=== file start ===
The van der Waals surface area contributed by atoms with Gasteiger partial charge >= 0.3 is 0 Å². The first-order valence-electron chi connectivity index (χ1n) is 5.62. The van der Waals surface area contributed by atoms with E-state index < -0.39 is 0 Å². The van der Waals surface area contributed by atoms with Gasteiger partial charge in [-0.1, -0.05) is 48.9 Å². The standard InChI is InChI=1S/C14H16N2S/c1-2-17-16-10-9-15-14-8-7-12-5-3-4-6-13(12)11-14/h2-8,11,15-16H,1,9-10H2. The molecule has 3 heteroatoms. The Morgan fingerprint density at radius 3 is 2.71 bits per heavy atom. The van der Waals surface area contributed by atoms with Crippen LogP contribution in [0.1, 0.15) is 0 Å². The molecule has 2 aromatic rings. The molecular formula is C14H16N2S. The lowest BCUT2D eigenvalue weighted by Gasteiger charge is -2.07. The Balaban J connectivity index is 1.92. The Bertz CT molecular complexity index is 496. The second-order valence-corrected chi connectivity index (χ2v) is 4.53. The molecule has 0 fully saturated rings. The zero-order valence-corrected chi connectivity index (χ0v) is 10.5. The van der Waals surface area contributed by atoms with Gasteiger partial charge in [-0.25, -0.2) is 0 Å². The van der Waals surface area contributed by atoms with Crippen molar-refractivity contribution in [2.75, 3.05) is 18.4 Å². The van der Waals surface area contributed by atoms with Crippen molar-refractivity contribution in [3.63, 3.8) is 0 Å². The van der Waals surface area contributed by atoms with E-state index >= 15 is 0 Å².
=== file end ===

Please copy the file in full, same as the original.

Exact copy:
The van der Waals surface area contributed by atoms with Gasteiger partial charge >= 0.3 is 0 Å². The first-order valence-electron chi connectivity index (χ1n) is 5.62. The van der Waals surface area contributed by atoms with E-state index < -0.39 is 0 Å². The van der Waals surface area contributed by atoms with Gasteiger partial charge in [-0.1, -0.05) is 48.9 Å². The standard InChI is InChI=1S/C14H16N2S/c1-2-17-16-10-9-15-14-8-7-12-5-3-4-6-13(12)11-14/h2-8,11,15-16H,1,9-10H2. The molecule has 3 heteroatoms. The Morgan fingerprint density at radius 3 is 2.71 bits per heavy atom. The van der Waals surface area contributed by atoms with Crippen LogP contribution in [0.1, 0.15) is 0 Å². The molecule has 2 aromatic rings. The molecular formula is C14H16N2S. The lowest BCUT2D eigenvalue weighted by Gasteiger charge is -2.07. The Balaban J connectivity index is 1.92. The Bertz CT molecular complexity index is 496. The second-order valence-corrected chi connectivity index (χ2v) is 4.53. The molecule has 0 fully saturated rings. The zero-order valence-corrected chi connectivity index (χ0v) is 10.5. The van der Waals surface area contributed by atoms with Gasteiger partial charge in [-0.25, -0.2) is 0 Å². The van der Waals surface area contributed by atoms with Crippen molar-refractivity contribution in [2.75, 3.05) is 18.4 Å². The van der Waals surface area contributed by atoms with Crippen molar-refractivity contribution in [3.63, 3.8) is 0 Å². The van der Waals surface area contributed by atoms with E-state index >= 15 is 0 Å².